My amateur astronomy activities are now limited to an occasional naked-eye scan of the sky, an infrequent study of particular areas with
binoculars, and an even less frequent excursion with my camera
(Update: I finally bought another telescope in May of 2011). This particular
photographic session paid off big-time with some excellent photos of the total lunar eclipse of February 20, 2008. My Canon Power Shot S2 IS
digital camera was mounted on a tripod that has been around since my USAF days (1978-1982). All of the images below were obtained using this
setup, with only the lens that came with the camera - I kid you not. The only software enhancements made to the images were cropping, resizing,
and adjusting the contrast.
The next total lunar eclipse viewable from North American will occur on December 20–21, 2010.
The picture to the right illustrates the mechanism that provides for a lunar eclipse. For a total eclipse to occur, the moon must pass entirely
within the area labeled Umbral Shadow - the region where the sun's light is completely blocked by the earth. The Penumbral Shadow region is
partially illuminated by the sun, and partially blocked by the earth.
The transition of the moon from outside the penumbral shadow into it is not as apparent as when the moon begins to move into the Umbral Shadow.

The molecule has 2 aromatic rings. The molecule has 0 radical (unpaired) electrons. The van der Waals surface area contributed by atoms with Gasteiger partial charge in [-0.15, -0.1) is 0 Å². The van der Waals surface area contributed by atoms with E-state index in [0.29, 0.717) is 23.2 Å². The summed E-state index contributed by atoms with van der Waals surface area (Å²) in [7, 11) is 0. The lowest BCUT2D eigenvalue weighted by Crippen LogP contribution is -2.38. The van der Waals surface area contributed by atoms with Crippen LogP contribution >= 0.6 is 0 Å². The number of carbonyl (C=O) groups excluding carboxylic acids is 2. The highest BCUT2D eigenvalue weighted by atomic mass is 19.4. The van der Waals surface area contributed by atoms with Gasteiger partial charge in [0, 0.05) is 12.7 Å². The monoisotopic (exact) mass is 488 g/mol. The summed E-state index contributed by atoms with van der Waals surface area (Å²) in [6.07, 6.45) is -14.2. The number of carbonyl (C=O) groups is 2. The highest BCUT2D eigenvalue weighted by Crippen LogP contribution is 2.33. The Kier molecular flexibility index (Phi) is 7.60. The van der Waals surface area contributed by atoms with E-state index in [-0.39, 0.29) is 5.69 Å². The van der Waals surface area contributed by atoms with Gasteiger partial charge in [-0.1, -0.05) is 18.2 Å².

It is the region between the penumbra and the umbra that you see proof that the earth is indeed round, as the picture to the lower right shows.
If the earth were not round, that line of
demarcation between bright and
dim would be much straighter. It does not take a telescope or any type of magnification to ascertain the curved nature of the line, so it is
a wonder that the ancients did not conclude the roundness of the earth much earlier than they did.
To the right and below it are images of the moon just after it enter the total eclipse phase, at sometime around 10:10 pm EST.
The night sky was filled about 80% with low cumulus type clouds that were being driven at a high speed by very strong winds. It was only
by having the camera ready on the tripod and snapping lots of pictures during the few seconds that the clouds would clear away that I managed
to get these great photos. This one to the right is an unbelievable shot of the entirety of the constellation of Leo, through which the moon
- and Saturn by the way - was travelling during this eclipse.
The image was adjusted in software for very high contrast to pull out all of the primary stars of the Leo constellation. The entire image
was enhanced equally, so relative brightnesses have been preserved. Prior to enhancement, only the moon, Saturn, and Regulus (the brightest
star in Leo, just above the Moon) were visible. The bright smudgy area in the lower right is from clouds - not the Milky Way.
Posted March 31, 2012